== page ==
Perhaps he felt he’d waited long enough. Previous shows concentrated on Pelham’s oddities but danced around their roots. In 2017’s Just Shout Louder, he talked about dating for the first time in his mid-twenties and trod the well-trodden path of beta-male, middle class, awkward shtick. “Something was missing – it didn’t feel completely truthful,” he says. It wasn’t a bad show by any means, audiences responded quite well and reviews were passable, but it did leave Pelham grouped in with a plethora of other, similar stand-ups. Comedy has no shortage of sexually misperforming men.

At that time, he was still coming to terms with the reality of what had occurred in his childhood. He says it takes on average 17 years or longer for victims of child sex abuse to speak up. When he did start to though, off and on stage, the process offered him a catharsis.

Tania Woodgate of the Male Survivors Partnership told the BBC that she “struggled to find Pelham’s jokes amusing” given her years experience of talking to sexually abused men. He says a few people have made similar comments but the overwhelming response has been positive, and besides, his story is his alone to tell. “I’m not saying that this is the way everyone should go about addressing it,” he says. “But it has worked for me.

“The number of children who are sexually abused in this country is insane. We have a crisis, and a lot of that crisis is driven by people’s fear and anxiety about talking about it.”

Pelham, who lived in Manchester, is now finding new ways to do this, including a Channel 4 documentary entitled Lets Talk: Child Sex Abuse, in which he confronts the issue in a series of conversations, including with a non-offending paedophile. “I know my life got immeasurably better after I started talking about it so I think there is a need to find new ways to talk about it. It shouldn’t be something you can only say to your therapist,” Pelham says.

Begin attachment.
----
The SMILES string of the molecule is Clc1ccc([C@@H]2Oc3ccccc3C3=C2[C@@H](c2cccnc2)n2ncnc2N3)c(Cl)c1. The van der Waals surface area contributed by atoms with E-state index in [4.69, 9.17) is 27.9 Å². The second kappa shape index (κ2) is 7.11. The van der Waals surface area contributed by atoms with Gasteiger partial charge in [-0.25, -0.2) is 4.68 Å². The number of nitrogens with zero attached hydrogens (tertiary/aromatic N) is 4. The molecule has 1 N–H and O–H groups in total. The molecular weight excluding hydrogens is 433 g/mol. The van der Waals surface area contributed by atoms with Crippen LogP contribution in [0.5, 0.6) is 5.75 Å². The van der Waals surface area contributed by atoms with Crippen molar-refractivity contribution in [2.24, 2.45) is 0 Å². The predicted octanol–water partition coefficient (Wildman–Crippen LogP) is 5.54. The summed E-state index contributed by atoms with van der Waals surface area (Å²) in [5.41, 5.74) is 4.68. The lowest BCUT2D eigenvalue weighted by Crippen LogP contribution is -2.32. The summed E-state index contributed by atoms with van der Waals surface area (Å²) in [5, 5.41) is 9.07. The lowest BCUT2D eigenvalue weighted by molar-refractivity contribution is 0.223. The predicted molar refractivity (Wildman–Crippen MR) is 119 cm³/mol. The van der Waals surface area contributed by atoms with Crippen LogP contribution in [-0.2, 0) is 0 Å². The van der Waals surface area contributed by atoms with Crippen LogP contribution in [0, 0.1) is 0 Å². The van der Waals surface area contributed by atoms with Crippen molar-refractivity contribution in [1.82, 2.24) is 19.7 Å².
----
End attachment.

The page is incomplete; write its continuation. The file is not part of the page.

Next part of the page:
“People keep trying to drag me into a whole thing about what you can and can’t say and cancel culture and that sort of thing.” But he finds the matter of what is funny or offensive to be too contextual, too based on personal tastes to bother applying generalisations. “But I would never in a million years think I’m just going to write a shocking joke,” he adds.

Pelham believes he was “very much a writer before a performer”. When he started out in student comedy at Newcastle University he would learn a script and perform it verbatim, too nervy to risk going off piste. Writing remains a strength. He wrote a Channel 4 sitcom called Brad Boyz and a Sky Comedy short, Late Bloomer. Once this tour is completed, he plans his next show to be exploring the fallout of his Apollo performance and the confusing mix of emotions that resulted.

He describes his childhood as “mostly positive,” which seems surprising. As well as his abuse, he suffered from popliteal pterygium syndrome – a disorder affecting facial development (his 2015 Before and After focuses on the facial reconstructive surgery he was offered by the NHS aged 16). His overly rose-tinted nostalgia was indeed a theme of his therapy sessions, but in some ways it shows why he is thriving. Here is a man who can spin light, and indeed laughter, out of darkness.

Jonny Pelham’s UK tour includes Bradford Alhambra, 18 March; the Lowry, Salford, 26 March; and the Ferret, Preston, 31 March